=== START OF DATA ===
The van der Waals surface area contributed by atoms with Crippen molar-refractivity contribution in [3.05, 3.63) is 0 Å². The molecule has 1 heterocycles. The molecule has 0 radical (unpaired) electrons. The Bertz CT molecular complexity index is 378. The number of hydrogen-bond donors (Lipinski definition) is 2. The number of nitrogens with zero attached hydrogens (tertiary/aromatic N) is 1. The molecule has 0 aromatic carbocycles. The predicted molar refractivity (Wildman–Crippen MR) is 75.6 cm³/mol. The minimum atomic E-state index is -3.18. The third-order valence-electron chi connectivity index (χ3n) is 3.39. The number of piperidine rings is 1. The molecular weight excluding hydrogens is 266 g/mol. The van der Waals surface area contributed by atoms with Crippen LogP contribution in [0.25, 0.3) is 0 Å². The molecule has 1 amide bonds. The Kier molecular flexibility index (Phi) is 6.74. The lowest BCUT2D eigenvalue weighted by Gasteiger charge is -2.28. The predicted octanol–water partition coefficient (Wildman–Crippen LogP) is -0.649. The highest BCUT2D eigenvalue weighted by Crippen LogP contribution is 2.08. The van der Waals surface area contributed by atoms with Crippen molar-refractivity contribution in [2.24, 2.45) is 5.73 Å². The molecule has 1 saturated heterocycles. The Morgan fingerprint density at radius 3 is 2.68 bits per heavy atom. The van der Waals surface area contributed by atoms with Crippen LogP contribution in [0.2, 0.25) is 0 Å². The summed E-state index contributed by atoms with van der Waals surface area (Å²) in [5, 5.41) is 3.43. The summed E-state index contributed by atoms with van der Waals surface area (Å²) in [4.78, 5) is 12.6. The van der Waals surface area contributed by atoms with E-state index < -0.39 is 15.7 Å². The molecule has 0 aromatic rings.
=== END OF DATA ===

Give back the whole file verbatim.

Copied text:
The van der Waals surface area contributed by atoms with Crippen molar-refractivity contribution in [3.05, 3.63) is 0 Å². The molecule has 1 heterocycles. The molecule has 0 radical (unpaired) electrons. The Bertz CT molecular complexity index is 378. The number of hydrogen-bond donors (Lipinski definition) is 2. The number of nitrogens with zero attached hydrogens (tertiary/aromatic N) is 1. The molecule has 0 aromatic carbocycles. The predicted molar refractivity (Wildman–Crippen MR) is 75.6 cm³/mol. The minimum atomic E-state index is -3.18. The third-order valence-electron chi connectivity index (χ3n) is 3.39. The number of piperidine rings is 1. The molecular weight excluding hydrogens is 266 g/mol. The van der Waals surface area contributed by atoms with Crippen LogP contribution in [0.25, 0.3) is 0 Å². The molecule has 1 amide bonds. The Kier molecular flexibility index (Phi) is 6.74. The lowest BCUT2D eigenvalue weighted by Gasteiger charge is -2.28. The predicted octanol–water partition coefficient (Wildman–Crippen LogP) is -0.649. The highest BCUT2D eigenvalue weighted by Crippen LogP contribution is 2.08. The van der Waals surface area contributed by atoms with Crippen molar-refractivity contribution in [2.24, 2.45) is 5.73 Å². The molecule has 1 saturated heterocycles. The Morgan fingerprint density at radius 3 is 2.68 bits per heavy atom. The van der Waals surface area contributed by atoms with Crippen LogP contribution in [0.2, 0.25) is 0 Å². The summed E-state index contributed by atoms with van der Waals surface area (Å²) in [5, 5.41) is 3.43. The summed E-state index contributed by atoms with van der Waals surface area (Å²) in [4.78, 5) is 12.6. The van der Waals surface area contributed by atoms with E-state index < -0.39 is 15.7 Å². The molecule has 0 aromatic rings.